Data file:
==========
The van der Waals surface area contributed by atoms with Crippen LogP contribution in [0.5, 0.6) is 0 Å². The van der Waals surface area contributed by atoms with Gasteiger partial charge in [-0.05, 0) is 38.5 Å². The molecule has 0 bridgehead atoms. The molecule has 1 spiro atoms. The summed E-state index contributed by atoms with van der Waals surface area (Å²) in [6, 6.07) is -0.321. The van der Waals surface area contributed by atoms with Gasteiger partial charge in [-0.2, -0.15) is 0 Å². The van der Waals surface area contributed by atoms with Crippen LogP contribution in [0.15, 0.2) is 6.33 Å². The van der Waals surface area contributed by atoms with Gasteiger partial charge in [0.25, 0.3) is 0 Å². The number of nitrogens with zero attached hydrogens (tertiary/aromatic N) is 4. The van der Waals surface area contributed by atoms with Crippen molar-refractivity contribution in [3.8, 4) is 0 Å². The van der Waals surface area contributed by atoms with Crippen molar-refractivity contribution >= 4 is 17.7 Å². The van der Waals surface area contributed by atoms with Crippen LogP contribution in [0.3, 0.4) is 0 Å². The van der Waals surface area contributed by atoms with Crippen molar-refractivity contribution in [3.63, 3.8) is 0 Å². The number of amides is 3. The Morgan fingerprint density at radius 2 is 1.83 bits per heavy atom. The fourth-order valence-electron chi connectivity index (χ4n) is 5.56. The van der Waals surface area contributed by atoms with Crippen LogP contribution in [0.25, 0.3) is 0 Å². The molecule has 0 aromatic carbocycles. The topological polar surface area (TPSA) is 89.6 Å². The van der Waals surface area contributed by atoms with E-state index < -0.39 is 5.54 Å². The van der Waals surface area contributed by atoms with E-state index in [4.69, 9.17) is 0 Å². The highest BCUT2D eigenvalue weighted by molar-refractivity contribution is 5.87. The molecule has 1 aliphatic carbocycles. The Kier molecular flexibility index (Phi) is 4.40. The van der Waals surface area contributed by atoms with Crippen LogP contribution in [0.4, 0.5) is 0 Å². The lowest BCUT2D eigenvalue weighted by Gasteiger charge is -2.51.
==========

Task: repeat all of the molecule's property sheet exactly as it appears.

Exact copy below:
The van der Waals surface area contributed by atoms with Crippen LogP contribution in [0.5, 0.6) is 0 Å². The van der Waals surface area contributed by atoms with Gasteiger partial charge in [-0.05, 0) is 38.5 Å². The molecule has 0 bridgehead atoms. The molecule has 1 spiro atoms. The summed E-state index contributed by atoms with van der Waals surface area (Å²) in [6, 6.07) is -0.321. The van der Waals surface area contributed by atoms with Gasteiger partial charge in [-0.2, -0.15) is 0 Å². The van der Waals surface area contributed by atoms with Crippen LogP contribution in [0.15, 0.2) is 6.33 Å². The van der Waals surface area contributed by atoms with Gasteiger partial charge in [0.25, 0.3) is 0 Å². The number of nitrogens with zero attached hydrogens (tertiary/aromatic N) is 4. The van der Waals surface area contributed by atoms with Crippen molar-refractivity contribution in [3.8, 4) is 0 Å². The van der Waals surface area contributed by atoms with Crippen molar-refractivity contribution >= 4 is 17.7 Å². The van der Waals surface area contributed by atoms with Crippen LogP contribution in [0.3, 0.4) is 0 Å². The van der Waals surface area contributed by atoms with Crippen molar-refractivity contribution in [3.63, 3.8) is 0 Å². The number of amides is 3. The Morgan fingerprint density at radius 2 is 1.83 bits per heavy atom. The fourth-order valence-electron chi connectivity index (χ4n) is 5.56. The van der Waals surface area contributed by atoms with Crippen LogP contribution in [0.25, 0.3) is 0 Å². The molecule has 0 aromatic carbocycles. The topological polar surface area (TPSA) is 89.6 Å². The van der Waals surface area contributed by atoms with E-state index < -0.39 is 5.54 Å². The van der Waals surface area contributed by atoms with E-state index in [4.69, 9.17) is 0 Å². The highest BCUT2D eigenvalue weighted by molar-refractivity contribution is 5.87. The molecule has 1 aliphatic carbocycles. The Kier molecular flexibility index (Phi) is 4.40. The van der Waals surface area contributed by atoms with Crippen LogP contribution in [0.4, 0.5) is 0 Å². The lowest BCUT2D eigenvalue weighted by Gasteiger charge is -2.51.